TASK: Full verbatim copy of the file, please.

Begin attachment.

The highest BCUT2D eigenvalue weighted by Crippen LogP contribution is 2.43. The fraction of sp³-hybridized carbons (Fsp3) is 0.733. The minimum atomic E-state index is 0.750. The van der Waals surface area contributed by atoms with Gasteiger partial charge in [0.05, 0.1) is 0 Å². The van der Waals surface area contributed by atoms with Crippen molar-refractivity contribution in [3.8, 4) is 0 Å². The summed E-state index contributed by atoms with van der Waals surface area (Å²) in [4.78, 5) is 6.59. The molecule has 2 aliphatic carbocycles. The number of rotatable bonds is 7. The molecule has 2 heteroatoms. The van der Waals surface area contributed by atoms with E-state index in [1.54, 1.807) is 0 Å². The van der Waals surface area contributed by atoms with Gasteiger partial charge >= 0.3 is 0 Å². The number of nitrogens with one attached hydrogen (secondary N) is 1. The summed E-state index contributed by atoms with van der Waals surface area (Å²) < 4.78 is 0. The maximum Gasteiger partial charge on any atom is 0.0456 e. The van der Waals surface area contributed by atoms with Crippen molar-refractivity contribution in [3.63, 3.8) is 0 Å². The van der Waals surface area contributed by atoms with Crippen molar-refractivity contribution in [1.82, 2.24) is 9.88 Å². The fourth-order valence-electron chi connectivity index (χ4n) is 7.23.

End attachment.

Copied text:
The highest BCUT2D eigenvalue weighted by Crippen LogP contribution is 2.43. The fraction of sp³-hybridized carbons (Fsp3) is 0.733. The minimum atomic E-state index is 0.750. The van der Waals surface area contributed by atoms with Gasteiger partial charge in [0.05, 0.1) is 0 Å². The van der Waals surface area contributed by atoms with Crippen molar-refractivity contribution in [3.8, 4) is 0 Å². The summed E-state index contributed by atoms with van der Waals surface area (Å²) in [4.78, 5) is 6.59. The molecule has 2 aliphatic carbocycles. The number of rotatable bonds is 7. The molecule has 2 heteroatoms. The van der Waals surface area contributed by atoms with E-state index in [1.54, 1.807) is 0 Å². The van der Waals surface area contributed by atoms with Gasteiger partial charge >= 0.3 is 0 Å². The number of nitrogens with one attached hydrogen (secondary N) is 1. The summed E-state index contributed by atoms with van der Waals surface area (Å²) < 4.78 is 0. The maximum Gasteiger partial charge on any atom is 0.0456 e. The van der Waals surface area contributed by atoms with Crippen molar-refractivity contribution in [3.63, 3.8) is 0 Å². The van der Waals surface area contributed by atoms with Crippen molar-refractivity contribution in [1.82, 2.24) is 9.88 Å². The fourth-order valence-electron chi connectivity index (χ4n) is 7.23.